Art and the Journey to Mastery

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In a recent interview for an art magazine, I was asked about the role of Art in culture. I thought it was a very obvious answer because Art is culture and culture exists because Art does. You see, Art plays a major role in our culture in the sense that before the written word, it was our means of communicating, preserving history and development. Everything to do with the culture of the people was preserved and presented in Arts. My reverence for the arts made me an avid collector of African arts from a very young age.

I would spend my entire one month’s salary purchasing artworks and even commit my salary for months to the arts because I loved it. Eventually when my home could no longer contain my passion, I was moved to open the first private museum in Nigeria; DIDI Museum.

In the same magazine, Prince (Engr.) Yemisi Shyllon a collector wrote; ‘Art is all human expressions that capture human imaginations, happenstances in society and expresses human relationship with his environment in written, non-written and instrumental forms to entertain, educate, decorate, and provide pleasure and happiness for human consumption.’

Mrs Dayo Keshi, former director General of the National Council for Arts and Culture wrote; ‘Our culture can indeed be used to further cement the unity of our country and eventually, transform our country for the better. ‘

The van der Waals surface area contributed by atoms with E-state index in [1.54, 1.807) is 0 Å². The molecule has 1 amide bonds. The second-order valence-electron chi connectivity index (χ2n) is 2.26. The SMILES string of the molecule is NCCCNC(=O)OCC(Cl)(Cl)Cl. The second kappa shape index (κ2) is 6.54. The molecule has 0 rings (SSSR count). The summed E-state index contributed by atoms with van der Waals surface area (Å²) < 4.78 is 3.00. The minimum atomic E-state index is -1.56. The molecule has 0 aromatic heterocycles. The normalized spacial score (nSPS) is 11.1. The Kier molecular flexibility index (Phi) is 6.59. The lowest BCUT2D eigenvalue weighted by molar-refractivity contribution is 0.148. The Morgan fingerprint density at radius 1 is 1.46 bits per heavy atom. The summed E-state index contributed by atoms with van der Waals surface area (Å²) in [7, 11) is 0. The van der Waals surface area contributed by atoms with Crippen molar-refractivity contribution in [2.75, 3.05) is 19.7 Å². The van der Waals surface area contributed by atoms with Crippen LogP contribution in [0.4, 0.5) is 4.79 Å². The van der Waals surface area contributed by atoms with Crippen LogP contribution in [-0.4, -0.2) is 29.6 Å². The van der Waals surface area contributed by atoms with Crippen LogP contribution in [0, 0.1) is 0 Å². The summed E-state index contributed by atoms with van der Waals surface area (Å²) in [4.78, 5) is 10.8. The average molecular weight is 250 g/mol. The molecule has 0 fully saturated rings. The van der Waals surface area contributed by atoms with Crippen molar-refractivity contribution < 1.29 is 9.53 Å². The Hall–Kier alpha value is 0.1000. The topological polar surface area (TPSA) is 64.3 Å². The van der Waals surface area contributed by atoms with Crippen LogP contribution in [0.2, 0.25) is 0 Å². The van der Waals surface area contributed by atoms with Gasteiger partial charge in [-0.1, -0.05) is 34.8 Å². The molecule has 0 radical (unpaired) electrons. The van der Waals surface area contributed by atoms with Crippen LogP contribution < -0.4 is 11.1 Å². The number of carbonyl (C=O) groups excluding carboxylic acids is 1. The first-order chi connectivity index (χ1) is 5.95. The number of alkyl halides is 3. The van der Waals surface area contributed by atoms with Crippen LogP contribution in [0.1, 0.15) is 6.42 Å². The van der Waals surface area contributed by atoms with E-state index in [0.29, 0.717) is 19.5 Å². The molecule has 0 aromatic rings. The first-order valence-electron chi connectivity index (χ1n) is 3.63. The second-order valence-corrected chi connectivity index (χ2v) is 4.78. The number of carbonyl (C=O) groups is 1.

Another art lover, Mr Lanre Olagoke stated that art became his salvation and to him, the greatest Artist is God himself for God is Art. The truth in this can’t be denied as nature is truly the greatest artwork.

The publisher of Minds magazine, Princess Genevieve Ikenchukwu in her editorial piece wrote that, ‘The word Art is so wide and pervasive that it almost defies definition. It is the physical expression of the different facets of life. It is the different expressions of the creator’s innermost design of LIFE, of the earth/world and all that is contained within it.’

 

Art encompasses both the spiritual and physical. It is the landscape and entire Architecture of the World. You can see Art in virtually every aspect of life, from the beauty of the skies to the landscape of the World. You can see it in the creation of the seas and its inhabitants, birds, other animals and of course humans. It is the experience and expression of joy, pain, birth, sadness, happiness, healing, freedom, salvation etc. In a nutshell, it is everything that makes life what it is.

The Nigerian Art is gradually making its way onto the global Art scene and has been recently featured in a number of auctions in Europe and US. I remember the travelling Nigeria Art exhibition in 2000 that toured all over Europe, USA and the Caribbean, and almost every country with black civilization wanted the exhibition. It lasted for over two years. Another memorable moment was in 1985, when British airways collaborated with DIDI Museum to commemorate Nigeria twenty fifth Independent anniversary with exhibition of Nigerian Arts at the Gatwick Airport. Thousands of arts lovers travelling in and out of the UK visited the exhibition. My wife, Mrs Elizabeth Jibunoh and Kenny Adamson curated the exhibition that lasted two months and visitors to the exhibition offered to buy out some of the art works, for us then and now, the art works are priceless.

It is an irony of history that most Nigerians do not know that the Nigerian art is one of the best in the world as mentioned by Piccasso who acknowledged how greatly his works were influenced by the African Art, particularly the Nigerian Art.